Ectopic Complexes

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Ectopic beats

The pacemakercells in the sinusnode are not the only cells in the heart that can depolarize spontaneously. Actually all cardiomyoctyes have this capacity. The only reason why the sinusnode 'rules' is that it is the fastest pacemaker of the heart. From sinusnode to ventricle all healthy cardiomyocytes can function as a ectopic pacemaker. Ectopic pacemaker activity can originate from the atria (60-80 bpm), AV-node (40-60 bpm) and the ventricles (20-40 bpm). So, as the sinus rate drops (e.g. during atrial infarction), other cells can take over. The configuration of ectopic beats or extrasystoles, as seen on the ECG, reveals its origin, whether they are atrial, nodal or ventrical.

Ectopic pacemakers

  • Atrial ectopic pacemaker: frequency 50-60bpm
  • Nodal ectopic pacemaker frequency 50bpm
  • Ventricular ectopic pacemaker frequency 30-40bpm

Atrial rhythm

Atrial Rhythm
Atrial rate 50-100 bpm
Ventricular rate 1:1
Regularity regular
Origin atrial
P-wave present, but different from sinus rhythm
Effect of adenosine slows down
Example ECG: Atrial rhythm. In this example the sinus node stopped pacing due to ischemia during an atrial infarction. The p-wave is positive in I, negative in III and AVF. The atrial pacemaker is thus situated at the bottom of the right atrium, close to the AV node.
Example ECG2: {{{example2}}}

Atrial rhythm resembles sinusrhythm, but origins from a different atrial focus. It can be recognised by the abnormal configuration of the p-wave. Often the p-wave is negative in AVF, as is seen in the example.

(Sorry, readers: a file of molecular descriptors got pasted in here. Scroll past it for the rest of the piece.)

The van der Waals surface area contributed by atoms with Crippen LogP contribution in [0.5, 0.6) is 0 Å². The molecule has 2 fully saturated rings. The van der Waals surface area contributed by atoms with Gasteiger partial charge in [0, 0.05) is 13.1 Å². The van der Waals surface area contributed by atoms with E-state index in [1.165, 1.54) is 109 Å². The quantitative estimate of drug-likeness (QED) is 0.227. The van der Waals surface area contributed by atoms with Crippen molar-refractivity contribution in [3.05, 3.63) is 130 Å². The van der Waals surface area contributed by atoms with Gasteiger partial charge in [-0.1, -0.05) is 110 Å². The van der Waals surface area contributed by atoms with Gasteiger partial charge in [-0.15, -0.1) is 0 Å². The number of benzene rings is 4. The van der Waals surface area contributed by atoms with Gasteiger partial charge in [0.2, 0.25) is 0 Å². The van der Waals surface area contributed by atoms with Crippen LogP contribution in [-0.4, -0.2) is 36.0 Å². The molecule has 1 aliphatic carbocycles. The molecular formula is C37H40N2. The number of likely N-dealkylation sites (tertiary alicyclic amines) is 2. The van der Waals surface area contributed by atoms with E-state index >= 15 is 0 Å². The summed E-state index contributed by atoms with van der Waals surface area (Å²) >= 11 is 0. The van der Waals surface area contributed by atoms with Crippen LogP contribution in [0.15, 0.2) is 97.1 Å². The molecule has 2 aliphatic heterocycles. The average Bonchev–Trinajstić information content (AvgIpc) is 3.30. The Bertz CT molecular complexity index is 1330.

Wandering Pacemaker

Wandering pacemaker. Every p-wave is different and thus has a different origin.

When several pacemakers are competing, p-waves with different origins and thus configurations occur. The rhythm is slightly different from beat to beat.

note If the heart rate increases to above 100bpm, it is called Multifocal Atrial Tachycardia. Possible causes are hypoxia, COPD and medication such as digoxin.

Premature atrial complex / atrial extrasystole

A premature atrial complex (PAC). (In this example the atrial p-wave is difficult to discern).
A premature atrial complex (PAC) with evident negative p-wave

Premature atrial complexes origin from an ectopic pacing region in the atria. The result is a p-wave with often a different morphology as the preceding ones.

AV-nodal complexes

Originate from the AV node. The AV node fires before the sinusnode. The ECG shows a QRS complex with a comparable morphology as during sinus rhythm as these extra beats are conducted further through the normal conduction system. When the extra follows very soon after the earlier one, aberrant conduction can occur. The extra beat does not have a p-wave in front of it. Sometimes an inverted p-wave can be seen in or at the end of the QRS complex.

Ventricular premature beat (VPB) / Ventricular extrasystole (VES)

The arrow indicates a ventricular extrasystole (VES).

A VPB is an ectopic beat that origins from the ventricles. VPBs are hardly conducted by the specialised conduction system and therefore are broad. The QRS width is at least > 0.12 seconds, but often very broad at around 0.16-0.20 seconds.

Causes: e.g. ischemia, hypoxia, old scar tissue, idiopathic. 50% of healthy men have sporadic VPBs. The origin of the VPB can be derived from its form. A LBTB-configured VPB originates in the right ventricle. A RBTB-configured VPB comes from the left ventricle. The QRS duration of a VPB is > 0.12 seconds and can be as wide as 0.16-0.20 seconds.

A sequence of three or more extrasystoles is called a non-sustained ventricular tachycardia.

If more than one VPB is present on the ECG, they can be:

  • monomorphic: all VPBs have the same configuration and thus have a mutual focus of origin.
  • multiformic: the complexes have different configurations.


Bigemini: every sinus beat is followed by a ventricular extrasystole

Every sinus beat is followed by a ventricular extrasystole.


Every second sinus beat is follow by a ventricular extrasystole.